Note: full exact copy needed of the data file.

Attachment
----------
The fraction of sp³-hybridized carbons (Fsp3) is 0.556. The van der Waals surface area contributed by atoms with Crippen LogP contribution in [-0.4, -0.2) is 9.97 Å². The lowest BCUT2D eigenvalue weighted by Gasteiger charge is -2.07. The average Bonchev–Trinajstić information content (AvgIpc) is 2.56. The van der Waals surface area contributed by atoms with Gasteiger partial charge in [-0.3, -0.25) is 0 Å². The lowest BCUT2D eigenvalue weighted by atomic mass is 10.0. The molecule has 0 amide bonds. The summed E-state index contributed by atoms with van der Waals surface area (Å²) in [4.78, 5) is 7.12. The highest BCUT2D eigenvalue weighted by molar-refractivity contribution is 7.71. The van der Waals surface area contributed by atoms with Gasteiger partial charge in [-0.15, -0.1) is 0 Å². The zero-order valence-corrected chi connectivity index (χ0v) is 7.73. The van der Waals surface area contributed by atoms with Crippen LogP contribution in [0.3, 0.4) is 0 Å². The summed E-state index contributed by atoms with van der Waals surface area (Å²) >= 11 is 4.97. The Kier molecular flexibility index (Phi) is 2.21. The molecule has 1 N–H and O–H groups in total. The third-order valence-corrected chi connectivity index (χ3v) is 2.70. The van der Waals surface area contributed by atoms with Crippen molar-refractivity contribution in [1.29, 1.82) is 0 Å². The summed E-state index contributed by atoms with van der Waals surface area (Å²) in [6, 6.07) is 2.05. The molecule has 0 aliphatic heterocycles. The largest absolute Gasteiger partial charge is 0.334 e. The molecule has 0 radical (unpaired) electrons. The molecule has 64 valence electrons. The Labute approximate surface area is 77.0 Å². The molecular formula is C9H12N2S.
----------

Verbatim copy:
The fraction of sp³-hybridized carbons (Fsp3) is 0.556. The van der Waals surface area contributed by atoms with Crippen LogP contribution in [-0.4, -0.2) is 9.97 Å². The lowest BCUT2D eigenvalue weighted by Gasteiger charge is -2.07. The average Bonchev–Trinajstić information content (AvgIpc) is 2.56. The van der Waals surface area contributed by atoms with Gasteiger partial charge in [-0.3, -0.25) is 0 Å². The lowest BCUT2D eigenvalue weighted by atomic mass is 10.0. The molecule has 0 amide bonds. The summed E-state index contributed by atoms with van der Waals surface area (Å²) in [4.78, 5) is 7.12. The highest BCUT2D eigenvalue weighted by molar-refractivity contribution is 7.71. The van der Waals surface area contributed by atoms with Gasteiger partial charge in [-0.15, -0.1) is 0 Å². The zero-order valence-corrected chi connectivity index (χ0v) is 7.73. The van der Waals surface area contributed by atoms with Crippen LogP contribution in [0.3, 0.4) is 0 Å². The summed E-state index contributed by atoms with van der Waals surface area (Å²) >= 11 is 4.97. The Kier molecular flexibility index (Phi) is 2.21. The molecule has 1 N–H and O–H groups in total. The third-order valence-corrected chi connectivity index (χ3v) is 2.70. The van der Waals surface area contributed by atoms with Crippen molar-refractivity contribution in [1.29, 1.82) is 0 Å². The summed E-state index contributed by atoms with van der Waals surface area (Å²) in [6, 6.07) is 2.05. The molecule has 0 aliphatic heterocycles. The largest absolute Gasteiger partial charge is 0.334 e. The molecule has 0 radical (unpaired) electrons. The molecule has 64 valence electrons. The Labute approximate surface area is 77.0 Å². The molecular formula is C9H12N2S.